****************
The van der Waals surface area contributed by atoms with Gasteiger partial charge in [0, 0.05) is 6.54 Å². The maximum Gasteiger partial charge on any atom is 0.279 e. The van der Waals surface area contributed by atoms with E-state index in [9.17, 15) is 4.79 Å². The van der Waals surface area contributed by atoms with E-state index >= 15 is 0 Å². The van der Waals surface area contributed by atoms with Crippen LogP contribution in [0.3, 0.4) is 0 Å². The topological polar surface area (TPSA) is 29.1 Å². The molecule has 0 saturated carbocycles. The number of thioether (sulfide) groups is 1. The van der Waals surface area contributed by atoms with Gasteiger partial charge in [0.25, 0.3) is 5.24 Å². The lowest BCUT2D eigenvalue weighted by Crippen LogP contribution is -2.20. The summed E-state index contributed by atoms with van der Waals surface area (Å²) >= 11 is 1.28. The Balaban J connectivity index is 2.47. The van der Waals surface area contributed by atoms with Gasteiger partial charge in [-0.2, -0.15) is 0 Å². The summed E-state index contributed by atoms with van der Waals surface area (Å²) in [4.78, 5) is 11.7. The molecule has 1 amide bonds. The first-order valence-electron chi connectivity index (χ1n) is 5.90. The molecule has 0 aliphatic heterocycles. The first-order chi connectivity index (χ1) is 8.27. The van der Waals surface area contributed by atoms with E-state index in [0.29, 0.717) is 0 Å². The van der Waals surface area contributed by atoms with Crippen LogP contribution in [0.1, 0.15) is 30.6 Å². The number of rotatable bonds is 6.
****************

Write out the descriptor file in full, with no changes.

The van der Waals surface area contributed by atoms with Gasteiger partial charge in [0, 0.05) is 6.54 Å². The maximum Gasteiger partial charge on any atom is 0.279 e. The van der Waals surface area contributed by atoms with E-state index in [9.17, 15) is 4.79 Å². The van der Waals surface area contributed by atoms with E-state index >= 15 is 0 Å². The van der Waals surface area contributed by atoms with Crippen LogP contribution in [0.3, 0.4) is 0 Å². The topological polar surface area (TPSA) is 29.1 Å². The molecule has 0 saturated carbocycles. The number of thioether (sulfide) groups is 1. The van der Waals surface area contributed by atoms with Gasteiger partial charge in [0.25, 0.3) is 5.24 Å². The lowest BCUT2D eigenvalue weighted by Crippen LogP contribution is -2.20. The summed E-state index contributed by atoms with van der Waals surface area (Å²) >= 11 is 1.28. The Balaban J connectivity index is 2.47. The van der Waals surface area contributed by atoms with Gasteiger partial charge in [-0.2, -0.15) is 0 Å². The summed E-state index contributed by atoms with van der Waals surface area (Å²) in [4.78, 5) is 11.7. The molecule has 1 amide bonds. The first-order valence-electron chi connectivity index (χ1n) is 5.90. The molecule has 0 aliphatic heterocycles. The first-order chi connectivity index (χ1) is 8.27. The van der Waals surface area contributed by atoms with E-state index in [0.29, 0.717) is 0 Å². The van der Waals surface area contributed by atoms with Crippen LogP contribution in [0.1, 0.15) is 30.6 Å². The number of rotatable bonds is 6.